Feds building more prison cells
OTTAWA - The federal government will spend nearly $160 million to build 576 new prison cells at six penitentiaries in Kingston and Montreal.
Wednesday's announcement is part of the government's tough-on-crime agenda that will see $2.1 billion spent over the next five years to add 2,700 cells in the country's prisons.
Public Safety Minister Vic Toews made the announcement in Ottawa, but revealed details of the new cells at Kingston's medium-security Collins Bay Institution, which is getting a 96-cell maximum-security unit.
Bath Institution, also in Kingston, is getting two new 96-cell units, and Millhaven Institution is getting an additional 96 cells.
Three Montreal-area prisons are getting 192 new prison cells for $60 million.
The cells should be up and running by 2013.
"Our government is prepared to take the necessary steps to keep dangerous criminals behind bars," Toews said in Ottawa. "We believe that is a distinguishing factor between our government and the opposition.
"We believe that dangerous, repeat offenders should remain in prison until their debt to society has been paid."
Four new units were recently built at Collins Bay, at a cost of about $15 million per unit.
The government has decided to add cells to 35 penitentiaries instead of constructing new prisons.
QMI Agency obtained the 35-prison list in August, but the government has refused to answer questions about it.
The list indicates six federal prisons in Ontario will see construction of new units, including minimum-security Frontenac Institution, where the government recently closed a convict-operated farm operation, despite a national protest movement.
The prison farm program cost about $4 million annually, but the government said not enough prisoners were finding jobs in the agriculture industry upon release to warrant keeping the program.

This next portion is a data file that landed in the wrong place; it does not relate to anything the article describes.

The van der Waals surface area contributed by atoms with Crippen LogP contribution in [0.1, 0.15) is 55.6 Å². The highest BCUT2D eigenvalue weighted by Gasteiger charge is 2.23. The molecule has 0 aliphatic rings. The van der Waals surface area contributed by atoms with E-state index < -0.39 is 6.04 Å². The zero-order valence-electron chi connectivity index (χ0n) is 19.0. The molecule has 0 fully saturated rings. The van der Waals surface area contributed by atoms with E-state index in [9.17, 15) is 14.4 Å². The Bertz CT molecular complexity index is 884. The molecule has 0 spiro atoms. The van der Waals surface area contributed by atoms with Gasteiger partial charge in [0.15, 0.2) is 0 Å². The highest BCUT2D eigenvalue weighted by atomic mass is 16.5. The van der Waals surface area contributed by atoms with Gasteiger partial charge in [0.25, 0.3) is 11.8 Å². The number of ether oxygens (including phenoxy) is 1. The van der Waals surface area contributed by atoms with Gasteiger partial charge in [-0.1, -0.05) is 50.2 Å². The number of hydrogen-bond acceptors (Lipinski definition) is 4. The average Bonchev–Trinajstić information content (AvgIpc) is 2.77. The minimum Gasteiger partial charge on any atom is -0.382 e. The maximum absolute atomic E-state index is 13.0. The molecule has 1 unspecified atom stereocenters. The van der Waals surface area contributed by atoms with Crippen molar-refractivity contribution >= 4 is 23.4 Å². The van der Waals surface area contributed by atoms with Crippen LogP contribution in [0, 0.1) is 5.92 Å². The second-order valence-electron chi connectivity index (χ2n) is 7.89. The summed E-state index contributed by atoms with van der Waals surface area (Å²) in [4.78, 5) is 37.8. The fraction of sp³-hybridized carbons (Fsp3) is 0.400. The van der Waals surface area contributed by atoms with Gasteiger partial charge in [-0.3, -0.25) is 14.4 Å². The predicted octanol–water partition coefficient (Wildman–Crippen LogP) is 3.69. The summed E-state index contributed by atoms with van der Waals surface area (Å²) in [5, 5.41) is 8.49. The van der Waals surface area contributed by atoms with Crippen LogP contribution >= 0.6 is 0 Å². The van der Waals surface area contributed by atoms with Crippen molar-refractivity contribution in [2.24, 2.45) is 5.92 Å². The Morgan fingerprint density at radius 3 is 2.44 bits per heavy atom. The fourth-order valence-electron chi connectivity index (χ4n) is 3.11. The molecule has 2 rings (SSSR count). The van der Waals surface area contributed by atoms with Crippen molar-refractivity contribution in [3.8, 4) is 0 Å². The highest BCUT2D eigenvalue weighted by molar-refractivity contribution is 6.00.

"I think it's very ironic that they're building more prison cells at the very place they're cutting programs for prisoners," said New Democrat public safety critic Don Davies. "Every criminologist in the country, every person who works in corrections will tell you that it does not work to simply lock people up without having programs for rehabilitation."
Davies said while there may be a need to build new prison facilities, the Conservatives' ideological approach to punishment is "wrong.”
"This is about the Conservatives taking an ideological approach to crime — an American-style approach to crime — where they want to lock more people up for longer periods of time," he said. "They want to punish their way into a safe society, and that does not work."
Liberal public safety critic Mark Holland lashed out at the Conservatives for copying the American-style justice system, which he said has left streets there less safe than before.
"We're chasing a disaster," he said. "Let's look at what happened (in California), where budgets soared for prisons and it led to less-safe societies.
"It created essentially crime factories, where these prisons became so over-bloated and there was no money for programming that it made California much less safe."